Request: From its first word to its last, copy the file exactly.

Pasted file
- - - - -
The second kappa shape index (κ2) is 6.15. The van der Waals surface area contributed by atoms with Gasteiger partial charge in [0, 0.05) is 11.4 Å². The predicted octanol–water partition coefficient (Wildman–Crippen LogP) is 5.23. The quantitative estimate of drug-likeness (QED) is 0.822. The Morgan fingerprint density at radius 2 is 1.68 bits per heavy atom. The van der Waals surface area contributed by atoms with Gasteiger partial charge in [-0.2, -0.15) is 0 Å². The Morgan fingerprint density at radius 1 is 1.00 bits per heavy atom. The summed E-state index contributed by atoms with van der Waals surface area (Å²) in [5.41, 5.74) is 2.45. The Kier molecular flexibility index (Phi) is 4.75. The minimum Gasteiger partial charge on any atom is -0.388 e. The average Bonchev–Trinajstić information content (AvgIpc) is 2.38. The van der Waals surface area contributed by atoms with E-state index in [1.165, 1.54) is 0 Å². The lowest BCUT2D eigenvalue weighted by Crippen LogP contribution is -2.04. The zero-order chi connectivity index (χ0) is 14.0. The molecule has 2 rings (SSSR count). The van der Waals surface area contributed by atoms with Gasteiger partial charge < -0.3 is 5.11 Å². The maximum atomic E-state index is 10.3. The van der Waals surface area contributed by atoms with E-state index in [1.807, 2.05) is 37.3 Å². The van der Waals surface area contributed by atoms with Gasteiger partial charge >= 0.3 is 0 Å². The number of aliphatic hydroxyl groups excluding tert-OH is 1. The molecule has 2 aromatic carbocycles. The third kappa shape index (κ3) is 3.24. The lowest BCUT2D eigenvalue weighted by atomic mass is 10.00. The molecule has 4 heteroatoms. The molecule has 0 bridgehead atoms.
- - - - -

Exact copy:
The second kappa shape index (κ2) is 6.15. The van der Waals surface area contributed by atoms with Gasteiger partial charge in [0, 0.05) is 11.4 Å². The predicted octanol–water partition coefficient (Wildman–Crippen LogP) is 5.23. The quantitative estimate of drug-likeness (QED) is 0.822. The Morgan fingerprint density at radius 2 is 1.68 bits per heavy atom. The van der Waals surface area contributed by atoms with Gasteiger partial charge in [-0.2, -0.15) is 0 Å². The Morgan fingerprint density at radius 1 is 1.00 bits per heavy atom. The summed E-state index contributed by atoms with van der Waals surface area (Å²) in [5.41, 5.74) is 2.45. The Kier molecular flexibility index (Phi) is 4.75. The minimum Gasteiger partial charge on any atom is -0.388 e. The average Bonchev–Trinajstić information content (AvgIpc) is 2.38. The van der Waals surface area contributed by atoms with E-state index in [1.165, 1.54) is 0 Å². The lowest BCUT2D eigenvalue weighted by Crippen LogP contribution is -2.04. The zero-order chi connectivity index (χ0) is 14.0. The molecule has 2 rings (SSSR count). The van der Waals surface area contributed by atoms with Gasteiger partial charge < -0.3 is 5.11 Å². The maximum atomic E-state index is 10.3. The van der Waals surface area contributed by atoms with E-state index in [1.807, 2.05) is 37.3 Å². The van der Waals surface area contributed by atoms with Gasteiger partial charge >= 0.3 is 0 Å². The number of aliphatic hydroxyl groups excluding tert-OH is 1. The molecule has 2 aromatic carbocycles. The third kappa shape index (κ3) is 3.24. The lowest BCUT2D eigenvalue weighted by atomic mass is 10.00. The molecule has 4 heteroatoms. The molecule has 0 bridgehead atoms.